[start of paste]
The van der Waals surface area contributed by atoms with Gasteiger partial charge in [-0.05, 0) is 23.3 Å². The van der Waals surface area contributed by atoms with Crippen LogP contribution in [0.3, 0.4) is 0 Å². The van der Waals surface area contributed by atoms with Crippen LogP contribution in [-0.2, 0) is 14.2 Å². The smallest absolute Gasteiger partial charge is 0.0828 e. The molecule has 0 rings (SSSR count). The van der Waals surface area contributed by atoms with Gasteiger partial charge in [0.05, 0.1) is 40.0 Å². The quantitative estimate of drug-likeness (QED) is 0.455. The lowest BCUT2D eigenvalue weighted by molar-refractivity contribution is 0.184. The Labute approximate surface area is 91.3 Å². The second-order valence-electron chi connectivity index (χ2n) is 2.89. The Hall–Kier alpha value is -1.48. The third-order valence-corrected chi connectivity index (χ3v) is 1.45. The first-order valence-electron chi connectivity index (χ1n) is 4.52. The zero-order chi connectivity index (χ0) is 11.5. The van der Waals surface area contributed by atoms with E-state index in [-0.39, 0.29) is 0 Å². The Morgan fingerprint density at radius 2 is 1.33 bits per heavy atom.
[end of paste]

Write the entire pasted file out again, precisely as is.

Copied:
The van der Waals surface area contributed by atoms with Gasteiger partial charge in [-0.05, 0) is 23.3 Å². The van der Waals surface area contributed by atoms with Crippen LogP contribution in [0.3, 0.4) is 0 Å². The van der Waals surface area contributed by atoms with Crippen LogP contribution in [-0.2, 0) is 14.2 Å². The smallest absolute Gasteiger partial charge is 0.0828 e. The molecule has 0 rings (SSSR count). The van der Waals surface area contributed by atoms with Gasteiger partial charge in [0.05, 0.1) is 40.0 Å². The quantitative estimate of drug-likeness (QED) is 0.455. The lowest BCUT2D eigenvalue weighted by molar-refractivity contribution is 0.184. The Labute approximate surface area is 91.3 Å². The second-order valence-electron chi connectivity index (χ2n) is 2.89. The Hall–Kier alpha value is -1.48. The third-order valence-corrected chi connectivity index (χ3v) is 1.45. The first-order valence-electron chi connectivity index (χ1n) is 4.52. The zero-order chi connectivity index (χ0) is 11.5. The van der Waals surface area contributed by atoms with E-state index in [-0.39, 0.29) is 0 Å². The Morgan fingerprint density at radius 2 is 1.33 bits per heavy atom.